Wednesday, September 06, 2006

I am a doughnut

Climbed into a cab at a little after 3 in the morning on Saturday and had a very easy ride up to Stansted. Behind us in the check-in queue, two female exemplars of English moderation and kindness took their time explaining the obvious: that the airport is very busy even at this time in the morning; that it’s still dark outside; that there’s a lot of people going to Berlin.

They also get mardy about a young couple just ahead of us they’ve decided jumped the queue. When they start saying, “Well then we should push ahead, too,” I point out that the young couple have been there all along. They glare at me right up to the check-in desk.

Security is no more of a palava than usual, apart from them not allowing cigarette lighters in your hand luggage. Well d’uh. Your hand luggage must also be, er, hand luggage, and not just a suitcase which you can demonstrably lift. We pass swiftly through the arguments with patient airport staff, whose mantra goes, “No,” and, “No,” and, “No,” and, “Even in this circumstance there aren't any exceptions.”

Had hoped to pick up “Lost Girls” in the airport bookshops, which are often ahead of the outside, real world. No such luck, and the Internet is available for just £1 per 10 minutes. Bah.

We shuffle onto the plane, and no one is allowed any sleep because Ryanair has exciting news of drinks and scratchcards and hire cars and shit. Everyone is already cranky from no-sleep, so this makes things all the more lovely.

Then we are in Berlin, sleep-starved and lost by the route into town. There are chatty volunteers at the railway station showing what tickets to buy, but they’re so chatty we miss a train while they “serve” the people in front of us. The train then stops for 20 minutes at one station and terminates at the next. We spend longer getting the miles into town than we did in the air.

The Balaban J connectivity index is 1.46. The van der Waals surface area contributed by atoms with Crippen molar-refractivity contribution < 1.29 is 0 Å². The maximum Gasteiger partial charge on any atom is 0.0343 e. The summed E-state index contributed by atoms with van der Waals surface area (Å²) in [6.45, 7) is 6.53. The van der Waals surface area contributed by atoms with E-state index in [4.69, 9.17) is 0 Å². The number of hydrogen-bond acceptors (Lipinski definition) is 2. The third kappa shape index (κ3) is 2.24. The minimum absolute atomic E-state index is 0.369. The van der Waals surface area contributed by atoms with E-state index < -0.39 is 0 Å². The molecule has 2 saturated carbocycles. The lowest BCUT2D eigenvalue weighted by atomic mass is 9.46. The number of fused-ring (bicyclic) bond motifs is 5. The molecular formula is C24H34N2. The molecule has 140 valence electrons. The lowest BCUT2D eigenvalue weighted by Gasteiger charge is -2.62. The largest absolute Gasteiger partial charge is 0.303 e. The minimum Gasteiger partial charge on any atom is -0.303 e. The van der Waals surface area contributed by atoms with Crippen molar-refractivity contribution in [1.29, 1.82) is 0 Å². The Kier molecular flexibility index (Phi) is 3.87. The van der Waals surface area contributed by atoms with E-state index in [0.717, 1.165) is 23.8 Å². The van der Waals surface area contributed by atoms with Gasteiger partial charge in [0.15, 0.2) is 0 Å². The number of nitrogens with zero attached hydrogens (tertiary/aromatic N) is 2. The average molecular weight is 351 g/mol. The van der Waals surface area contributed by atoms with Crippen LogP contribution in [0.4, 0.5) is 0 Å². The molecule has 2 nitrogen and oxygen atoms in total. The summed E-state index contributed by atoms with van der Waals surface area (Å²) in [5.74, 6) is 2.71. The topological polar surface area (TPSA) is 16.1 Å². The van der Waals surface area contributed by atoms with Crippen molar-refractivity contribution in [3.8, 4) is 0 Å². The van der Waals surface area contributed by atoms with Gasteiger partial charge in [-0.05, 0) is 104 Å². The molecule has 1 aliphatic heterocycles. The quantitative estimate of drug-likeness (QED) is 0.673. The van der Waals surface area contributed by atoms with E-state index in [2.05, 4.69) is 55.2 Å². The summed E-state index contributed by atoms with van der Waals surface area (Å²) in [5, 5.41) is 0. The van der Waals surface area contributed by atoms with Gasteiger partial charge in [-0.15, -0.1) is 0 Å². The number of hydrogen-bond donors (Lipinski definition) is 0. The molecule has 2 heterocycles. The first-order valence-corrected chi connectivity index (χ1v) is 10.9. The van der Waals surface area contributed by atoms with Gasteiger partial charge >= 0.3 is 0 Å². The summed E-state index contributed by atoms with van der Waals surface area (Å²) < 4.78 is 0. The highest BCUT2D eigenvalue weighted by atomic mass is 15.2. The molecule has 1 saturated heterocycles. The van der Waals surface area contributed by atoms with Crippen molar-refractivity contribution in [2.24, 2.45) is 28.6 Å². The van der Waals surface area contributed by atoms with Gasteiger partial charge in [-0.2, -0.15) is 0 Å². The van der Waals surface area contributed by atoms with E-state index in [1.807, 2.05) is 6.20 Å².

“It’s a lot like London,” says the Dr as we plod out of Friedrichstrasse station, friendly commuters bowling past us, between us and sometimes right over the top.

We amble down the street to where our hotel is meant to be. On first sight, Berlin reminds us of Chicago, our favourite American city from our honeymoon. The hotel is sumptuous and we sleep a couple of blissful hours, me dreaming of Bernice Summerfield and spaceships full of cats. The Dr indulges in a bath (we don’t have such things at home), and the Hotel even provides its own rubber duck.

After a spot of lunch we wander up to the Brandenburg Gate, both so blinded by prejudice we’re amazed to realise we’re staying in what used to be East Berlin. Poster campaigns show the city’s gleaming tube network peopled by every demographic – young, old, scruffy, smart, disabled, gay and into rock music. I think I even spot someone who isn’t white, but it might be my imagination.

We gawp at the gate we’re so familiar with from old news, and then go for a peak at the Reichstag. Deciding to do the climb to the roof another day, we amble back through the park comparing notes on our A-levels and what we learned about the fire.

Glass of Wine by VermeerFeeling jet-lagged we explore the Gemaldegalerie, where there’s a Botticelli sketch of Venus and a lovely Vermeer of a girl polishing off a Glass of Wine. We pootle around for a good two and a half hours, and spent an anxious time in the shop afterwards looking for postcards. Why do they never have ones of our favourites?